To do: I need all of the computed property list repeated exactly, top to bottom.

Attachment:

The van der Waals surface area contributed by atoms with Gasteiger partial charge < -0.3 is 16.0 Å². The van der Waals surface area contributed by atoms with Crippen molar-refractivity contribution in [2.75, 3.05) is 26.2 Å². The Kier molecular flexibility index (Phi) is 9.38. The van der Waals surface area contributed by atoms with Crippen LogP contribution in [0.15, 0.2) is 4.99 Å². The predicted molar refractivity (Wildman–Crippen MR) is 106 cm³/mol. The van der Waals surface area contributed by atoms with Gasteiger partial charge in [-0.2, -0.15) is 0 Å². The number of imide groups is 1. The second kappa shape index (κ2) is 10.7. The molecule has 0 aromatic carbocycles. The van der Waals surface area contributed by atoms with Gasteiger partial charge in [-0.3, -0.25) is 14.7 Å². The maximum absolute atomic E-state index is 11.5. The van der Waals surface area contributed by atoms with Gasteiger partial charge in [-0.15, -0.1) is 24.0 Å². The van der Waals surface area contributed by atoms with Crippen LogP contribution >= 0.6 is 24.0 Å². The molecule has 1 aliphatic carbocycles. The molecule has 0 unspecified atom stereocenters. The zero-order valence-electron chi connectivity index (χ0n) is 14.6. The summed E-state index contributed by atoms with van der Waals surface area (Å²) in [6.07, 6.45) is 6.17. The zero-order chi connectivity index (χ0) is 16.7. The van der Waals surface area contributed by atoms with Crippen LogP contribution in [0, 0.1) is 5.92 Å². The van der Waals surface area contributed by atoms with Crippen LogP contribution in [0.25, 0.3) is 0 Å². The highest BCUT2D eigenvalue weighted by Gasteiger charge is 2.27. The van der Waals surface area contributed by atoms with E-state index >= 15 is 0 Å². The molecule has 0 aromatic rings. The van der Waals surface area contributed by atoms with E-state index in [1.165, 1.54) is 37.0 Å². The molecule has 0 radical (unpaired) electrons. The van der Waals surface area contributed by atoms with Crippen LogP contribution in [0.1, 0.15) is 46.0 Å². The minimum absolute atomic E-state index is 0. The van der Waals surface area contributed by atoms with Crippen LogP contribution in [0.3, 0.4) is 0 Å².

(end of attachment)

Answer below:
The van der Waals surface area contributed by atoms with Gasteiger partial charge < -0.3 is 16.0 Å². The van der Waals surface area contributed by atoms with Crippen molar-refractivity contribution in [2.75, 3.05) is 26.2 Å². The Kier molecular flexibility index (Phi) is 9.38. The van der Waals surface area contributed by atoms with Crippen LogP contribution in [0.15, 0.2) is 4.99 Å². The predicted molar refractivity (Wildman–Crippen MR) is 106 cm³/mol. The van der Waals surface area contributed by atoms with Gasteiger partial charge in [-0.2, -0.15) is 0 Å². The number of imide groups is 1. The second kappa shape index (κ2) is 10.7. The molecule has 0 aromatic carbocycles. The van der Waals surface area contributed by atoms with Gasteiger partial charge in [-0.3, -0.25) is 14.7 Å². The maximum absolute atomic E-state index is 11.5. The van der Waals surface area contributed by atoms with Gasteiger partial charge in [-0.15, -0.1) is 24.0 Å². The van der Waals surface area contributed by atoms with Crippen LogP contribution >= 0.6 is 24.0 Å². The molecule has 1 aliphatic carbocycles. The molecule has 0 unspecified atom stereocenters. The zero-order valence-electron chi connectivity index (χ0n) is 14.6. The summed E-state index contributed by atoms with van der Waals surface area (Å²) in [6.07, 6.45) is 6.17. The zero-order chi connectivity index (χ0) is 16.7. The van der Waals surface area contributed by atoms with Crippen LogP contribution in [0, 0.1) is 5.92 Å². The van der Waals surface area contributed by atoms with Crippen LogP contribution in [0.25, 0.3) is 0 Å². The highest BCUT2D eigenvalue weighted by Gasteiger charge is 2.27. The van der Waals surface area contributed by atoms with E-state index >= 15 is 0 Å². The molecule has 0 aromatic rings. The van der Waals surface area contributed by atoms with E-state index in [1.165, 1.54) is 37.0 Å². The molecule has 0 radical (unpaired) electrons. The van der Waals surface area contributed by atoms with Crippen LogP contribution in [0.1, 0.15) is 46.0 Å². The minimum absolute atomic E-state index is 0. The van der Waals surface area contributed by atoms with Crippen LogP contribution in [0.3, 0.4) is 0 Å².